My Math Forum  

Go Back   My Math Forum > High School Math Forum > Algebra

Algebra Pre-Algebra and Basic Algebra Math Forum


Reply
 
LinkBack Thread Tools Display Modes
April 25th, 2016, 05:58 PM   #1
Senior Member
 
Joined: Oct 2015
From: Antarctica

Posts: 128
Thanks: 0

Lightbulb Why is this true?

So, I just started typing random stuff into my Ti-84 and found that this seems to be true for all but x=0 (since it's undefined):

= = Re[x^i]

(Where Re[a+bi] is a function that gives only the real part (a) of any complex output.) (The "log" refers to the natural log, base e, NOT base 10.)

Can somebody please explain to me why this is? I really have no idea.

I'm also not sure why 0^i is undefined either.

Last edited by John Travolski; April 25th, 2016 at 06:04 PM.
John Travolski is offline  
 
April 25th, 2016, 06:56 PM   #2
Math Team
 
Joined: Dec 2013
From: Colombia

Posts: 7,509
Thanks: 2514

Math Focus: Mainly analysis and algebra
Quote:
Originally Posted by John Travolski View Post
I'm also not sure why 0^i is undefined either.
One definition says that $\newcommand{e}{\mathrm e}a^b = \e^{\log a^b} = \e^{b \log a}$, but this is only valid for $a \gt 0$ in the real numbers, because $\log a$ is defined only for $a \gt 0$. However, we can assign a value to $0^b$ for positive rational numbers $b$, by using (and extending) the definition that $a^b = \underbrace{a \times a \times \ldots \times a}_{b \, \text{terms}}$ where $b$ is a natural number.

And by the use of the limit definition of real numbers, we then arrive at $0^b=0$ for all positive real numbers $b$. In fact we have $\lim \limits_{a \to 0} a^b = 0$ and $\lim \limits_{x \to b} a^x = 0$ both for all positive $b$.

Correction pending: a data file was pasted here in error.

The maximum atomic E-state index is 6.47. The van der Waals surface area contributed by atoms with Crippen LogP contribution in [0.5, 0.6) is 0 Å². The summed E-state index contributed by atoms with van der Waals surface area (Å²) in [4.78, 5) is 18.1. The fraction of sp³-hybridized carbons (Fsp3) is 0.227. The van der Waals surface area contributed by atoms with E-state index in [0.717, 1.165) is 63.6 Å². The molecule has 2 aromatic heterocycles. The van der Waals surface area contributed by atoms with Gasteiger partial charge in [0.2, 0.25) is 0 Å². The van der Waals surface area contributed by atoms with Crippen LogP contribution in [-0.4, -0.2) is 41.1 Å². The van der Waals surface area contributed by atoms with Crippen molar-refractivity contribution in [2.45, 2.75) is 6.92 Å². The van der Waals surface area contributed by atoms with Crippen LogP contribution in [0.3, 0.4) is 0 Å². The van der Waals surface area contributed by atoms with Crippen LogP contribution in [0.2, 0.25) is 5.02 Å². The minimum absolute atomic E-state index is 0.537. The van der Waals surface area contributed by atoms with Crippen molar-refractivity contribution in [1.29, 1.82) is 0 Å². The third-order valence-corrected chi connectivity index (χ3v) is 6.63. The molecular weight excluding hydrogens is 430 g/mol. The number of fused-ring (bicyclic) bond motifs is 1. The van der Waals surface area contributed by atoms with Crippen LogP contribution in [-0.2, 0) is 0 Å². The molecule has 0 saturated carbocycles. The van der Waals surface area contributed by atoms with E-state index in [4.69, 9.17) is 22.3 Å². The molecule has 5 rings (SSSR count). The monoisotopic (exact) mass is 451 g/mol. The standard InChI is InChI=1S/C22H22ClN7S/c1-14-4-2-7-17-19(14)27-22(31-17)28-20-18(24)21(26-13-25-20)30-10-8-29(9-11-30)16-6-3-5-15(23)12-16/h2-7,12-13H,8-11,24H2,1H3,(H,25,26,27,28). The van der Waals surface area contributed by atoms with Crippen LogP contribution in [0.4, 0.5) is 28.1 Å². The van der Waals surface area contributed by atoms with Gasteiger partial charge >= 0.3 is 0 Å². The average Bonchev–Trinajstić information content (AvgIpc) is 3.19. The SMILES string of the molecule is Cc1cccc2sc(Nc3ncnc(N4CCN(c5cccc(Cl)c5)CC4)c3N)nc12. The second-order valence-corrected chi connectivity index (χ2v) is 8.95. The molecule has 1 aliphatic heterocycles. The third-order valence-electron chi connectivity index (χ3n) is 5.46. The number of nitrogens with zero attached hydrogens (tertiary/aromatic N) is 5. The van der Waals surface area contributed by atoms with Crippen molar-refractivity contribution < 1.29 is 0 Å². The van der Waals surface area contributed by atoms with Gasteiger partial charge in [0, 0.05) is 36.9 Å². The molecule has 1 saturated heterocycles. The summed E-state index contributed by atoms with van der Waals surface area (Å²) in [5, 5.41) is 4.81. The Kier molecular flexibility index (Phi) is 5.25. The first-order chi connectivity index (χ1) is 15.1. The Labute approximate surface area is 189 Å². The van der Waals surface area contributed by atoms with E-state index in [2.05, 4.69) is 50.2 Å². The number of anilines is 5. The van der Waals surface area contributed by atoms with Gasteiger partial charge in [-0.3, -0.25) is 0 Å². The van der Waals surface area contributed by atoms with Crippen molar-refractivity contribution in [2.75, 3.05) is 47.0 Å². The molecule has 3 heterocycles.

We might think that this idea might be of use in the complex plane too. But when we write $b=u+iv$ we get $a^b= \e^{(u+iv)\log a} = \e^{u\log a}\e^{iv \log a}$

Now, if $u \ne 0$ here, we get $\lim \limits_{a \to 0} \left|\e^{u\log a}\e^{iv \log a}\right| = \left|\lim \limits_{a \to 0} \e^{u\log a}\right| \left|\lim \limits_{a \to 0} \e^{iv \log a}\right| = \left|\lim \limits_{a \to 0} \e^{u\log a}\right| = 0$ and so $\lim \limits_{a \to 0} \e^{u\log a}\e^{iv \log a} = 0$.

But if $u=0$ we have $\lim \limits_{a \to 0} \e^{u\log a}\e^{iv \log a} = \lim \limits_{a \to 0} \e^0 \e^{iv \log a}=\lim \limits_{a \to 0} \e^{iv \log a} $. And as $a \to 0$ we have $\log a \to -\infty$ and so $\e^{iv \log a} $ just rotates around the unit circle in the complex plane and doesn't converge.

So $0^{iv}$ is undefined for any $v$.
v8archie is offline  
April 26th, 2016, 01:29 PM   #3
Senior Member
 
Joined: Oct 2015
From: Antarctica

Posts: 128
Thanks: 0

I appreciate the explanation for why 0^i is undefined. However, does anybody know why cosine shows up in what I mentioned before that?
John Travolski is offline  
April 26th, 2016, 04:51 PM   #4
Global Moderator
 
Joined: Dec 2006

Posts: 19,958
Thanks: 1845

The cosine shows up because of Euler's formula.
skipjack is offline  
April 26th, 2016, 06:06 PM   #5
Math Team
 
Joined: Dec 2013
From: Colombia

Posts: 7,509
Thanks: 2514

Math Focus: Mainly analysis and algebra
$\newcommand{e}{\mathrm e} x^i = \e^{\log x^i} = \e^{i \log x} = \cos \log x + i \sin \log x$ where $x \gt 0$.

If $x < 0$ then $x = r\e^{i\pi}$ where $r=|x|$ and so $x^i = r^i \e^{-\pi} = \e^{-\pi}\left(\cos \log r + i \sin \log r \right) = \e^{-\pi}\left(\cos \log |x| + i \sin \log |x| \right)$.

Last edited by v8archie; April 26th, 2016 at 06:13 PM.
v8archie is offline  
Reply

  My Math Forum > High School Math Forum > Algebra

Tags
true



Thread Tools
Display Modes


Similar Threads
Thread Thread Starter Forum Replies Last Post
X^n+Y^n=Z^n is true but not in N M_B_S Number Theory 16 December 16th, 2014 12:37 AM
It is true that masterofmath Algebra 1 August 31st, 2014 10:19 AM
True or not Dacu Number Theory 16 June 19th, 2013 06:42 AM
Is this true ????? johnmath Real Analysis 1 July 5th, 2011 08:53 AM
Is this true? sivela Calculus 1 February 15th, 2010 12:41 PM





Copyright © 2018 My Math Forum. All rights reserved.